As the world's northernmost university, University of Tromsø is situated in the city of Tromsø, population 70.000 of which 10.000 are students. The university has six departments: Social sciences and humanities, Science and Technology, Law, Medicine, The Arts and finally Biosciences, Fisheries and Economics. One of the main research agendas of the university is connected to Arctic issues, and especially to the maritime side of the Arctic.
In Tromsø there is substantial activity related to observation of the Earth from different orbiting technologies. Satellites and UAV's are currently the most common. The actors within this field have been steadily expanding for the last 15-20 years. Today around 250 people work within remote sensing in Tromsø. The University and the different actors within the earth observation field have joined forces and established a common structure to better facilitate communication, projects and to increase their ability to be ahead of the ongoing processes, both in national and international terms. This Centre is Tromsø Centre for Remote Sensing.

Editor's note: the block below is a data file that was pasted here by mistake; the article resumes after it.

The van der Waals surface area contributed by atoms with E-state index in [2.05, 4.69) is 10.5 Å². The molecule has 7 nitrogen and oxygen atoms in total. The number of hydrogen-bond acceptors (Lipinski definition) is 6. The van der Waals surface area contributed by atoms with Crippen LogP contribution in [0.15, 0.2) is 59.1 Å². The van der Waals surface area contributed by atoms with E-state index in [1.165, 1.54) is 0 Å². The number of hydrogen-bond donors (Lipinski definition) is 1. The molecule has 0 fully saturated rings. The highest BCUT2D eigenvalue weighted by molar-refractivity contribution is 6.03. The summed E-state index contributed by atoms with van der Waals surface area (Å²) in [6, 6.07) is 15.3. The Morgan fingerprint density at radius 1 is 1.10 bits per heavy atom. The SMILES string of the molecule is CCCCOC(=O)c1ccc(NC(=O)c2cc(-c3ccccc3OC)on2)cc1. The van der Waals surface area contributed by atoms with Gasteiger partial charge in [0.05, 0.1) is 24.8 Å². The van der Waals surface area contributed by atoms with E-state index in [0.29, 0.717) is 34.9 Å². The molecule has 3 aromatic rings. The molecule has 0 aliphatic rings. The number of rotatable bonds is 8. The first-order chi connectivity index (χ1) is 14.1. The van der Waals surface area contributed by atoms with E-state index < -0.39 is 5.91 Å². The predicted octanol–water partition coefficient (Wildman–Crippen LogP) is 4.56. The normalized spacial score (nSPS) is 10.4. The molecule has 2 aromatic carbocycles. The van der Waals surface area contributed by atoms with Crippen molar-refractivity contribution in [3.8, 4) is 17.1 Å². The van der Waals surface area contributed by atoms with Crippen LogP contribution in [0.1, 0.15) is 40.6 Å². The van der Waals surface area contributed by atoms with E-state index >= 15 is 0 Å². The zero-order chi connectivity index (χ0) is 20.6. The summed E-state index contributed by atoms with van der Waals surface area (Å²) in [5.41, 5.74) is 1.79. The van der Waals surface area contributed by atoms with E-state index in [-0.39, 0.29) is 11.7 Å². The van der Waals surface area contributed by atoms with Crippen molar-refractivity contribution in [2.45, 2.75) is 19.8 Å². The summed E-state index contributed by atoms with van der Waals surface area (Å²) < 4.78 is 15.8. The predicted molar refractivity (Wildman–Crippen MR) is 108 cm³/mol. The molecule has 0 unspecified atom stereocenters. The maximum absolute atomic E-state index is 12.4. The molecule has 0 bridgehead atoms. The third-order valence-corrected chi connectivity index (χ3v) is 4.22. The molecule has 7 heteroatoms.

Tromsø is an Arctic hub with international connections and research cooperation worldwide. The Norwegian Government has therefore chosen Tromsø as the location for a new Arctic Centre for Climate and the Environment. Based on these institutions the Norwegian government decided in June 2010 that their ocean management and information system BarentsWatch should be placed in Tromsø.
The Centre for Remote Sensing is working together with European Space Agency and its members on a assessing the possibility for a web portal for accessing various Arctic Earth Observation products that has potential for a concrete source of content for the EU AIC services.